Crews begin work on coal refuse fire in Chesterfield

CHESTERFIELD COUNTY, Va. (WRIC) — The fight to quench a coal refuse fire in Chesterfield County started on Friday afternoon.

The Virginia Department of Energy hired contracting company, AJS Excavation, to do the work. Crews began removing trees and other debris out of the way to start extinguishing the fire.

The fire was first reported on March 8, and around the same time several residents made calls to Chesterfield Emergency Communications about a strange smell in the Winterpock area.

On March 9, authorities determined that the smell was due to a smoldering coal refuse pile, or material leftover from coal mining, in the historic Beaver Slope Mine.

This specific coal refuse pile is a result of the Bright Hope Coal Company operating in the area in 1877. Due to limited technology at the time to separate coal from rock, the spoil — or waste material — from mining was left behind.

“It looks to be an accidental human cause,” Tarah Kesterson, Manager of Communications with the Virginia Department of Energy, said. “Sometimes these piles can start a fire on their own, but it looks like it was an outside source that caused the fire.”

On Friday, March 10, the Virginia Department of Energy reported that the pile is 100 by 30 feet and the fire is contained to a few spots within the pile.

The Virginia Department of Energy’s Abandoned Mine Land (AML) team has now declared the fire an AML emergency. This allowed them to access funds and get contractors out there quicker.

It costs about $63,000 to remediate the problem, according to Kesterson.

Even though the fire was reported last week, crews waited until Friday, March 17 to start putting the fire out because they needed to find the right specialists.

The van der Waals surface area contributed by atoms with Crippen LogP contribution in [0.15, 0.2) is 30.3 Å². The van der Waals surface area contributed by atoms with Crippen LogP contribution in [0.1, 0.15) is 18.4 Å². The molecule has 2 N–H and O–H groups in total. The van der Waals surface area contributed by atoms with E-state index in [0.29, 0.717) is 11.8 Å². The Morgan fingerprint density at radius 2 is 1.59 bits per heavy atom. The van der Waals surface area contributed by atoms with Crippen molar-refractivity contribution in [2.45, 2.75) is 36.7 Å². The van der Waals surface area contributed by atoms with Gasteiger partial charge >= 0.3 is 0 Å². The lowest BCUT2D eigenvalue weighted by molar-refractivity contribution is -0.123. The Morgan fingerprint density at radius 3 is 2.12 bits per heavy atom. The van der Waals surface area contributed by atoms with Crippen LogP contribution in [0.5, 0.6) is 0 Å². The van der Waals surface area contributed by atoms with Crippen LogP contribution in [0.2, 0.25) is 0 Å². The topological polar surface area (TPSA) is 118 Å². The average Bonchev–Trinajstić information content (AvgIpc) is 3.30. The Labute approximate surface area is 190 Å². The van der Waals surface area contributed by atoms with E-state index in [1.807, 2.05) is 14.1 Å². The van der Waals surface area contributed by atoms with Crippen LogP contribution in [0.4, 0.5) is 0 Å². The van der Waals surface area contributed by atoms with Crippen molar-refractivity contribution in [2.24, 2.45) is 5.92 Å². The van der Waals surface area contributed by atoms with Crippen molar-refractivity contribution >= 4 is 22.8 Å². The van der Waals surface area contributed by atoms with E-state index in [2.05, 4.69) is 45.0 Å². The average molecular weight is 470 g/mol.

“This refuse pile hasn’t been a problem,” Kesterson said. “It’s been there for over a hundred years until it caught fire.”

Workers are expected to do this in phases. They’ll tear down the pile, separate it, and spray it with water from a nearby creek.

“They’ll wet all the material down and then they’ll smother the material with good soil. Basically, taking away oxygen that it needs to burn,” Captain Joe Harvey, with Chesterfield Fire and EMS said.

Chesterfield Fire crews are helping out by making sure the fire doesn’t get out of hand.

“In my 29 years with Chesterfield Fire and EMS, this is a first for me,” Harvey said. “Chesterfield has a rich history with coal in the area, but as far as a fire related to that– this is the first time that I know of anything occurring in Chesterfield County.”

He said a small brush fire spread out from the pile Thursday, but fire crews have since contained it.

“That’s another reason why we have units committed to this today just in case something happens as they’re tearing the pile apart,” Harvey added.

The smoke and smell of the fire has reached people living in the Winterpock community. Some residents say they’re concerned for their health.

Kesterson said crews are always monitoring the air quality and it hasn’t reached toxic levels at this time.

“The smell is a nuisance. We know that, and there’s just nothing we can do about it at this point,” she said. “Our crews that are working today, they have continuous carbon dioxide monitors on their equipment. We also have a hazardous gas monitor on site.”

The public is still urged to stay out of the area during this process. Chesterfield County fire officials and Virginia Energy AML staff will be informing crew and anyone living nearby if they rise to unsafe levels.

The Virginia Department of Energy said crews should have the fire out within the next three to six days.

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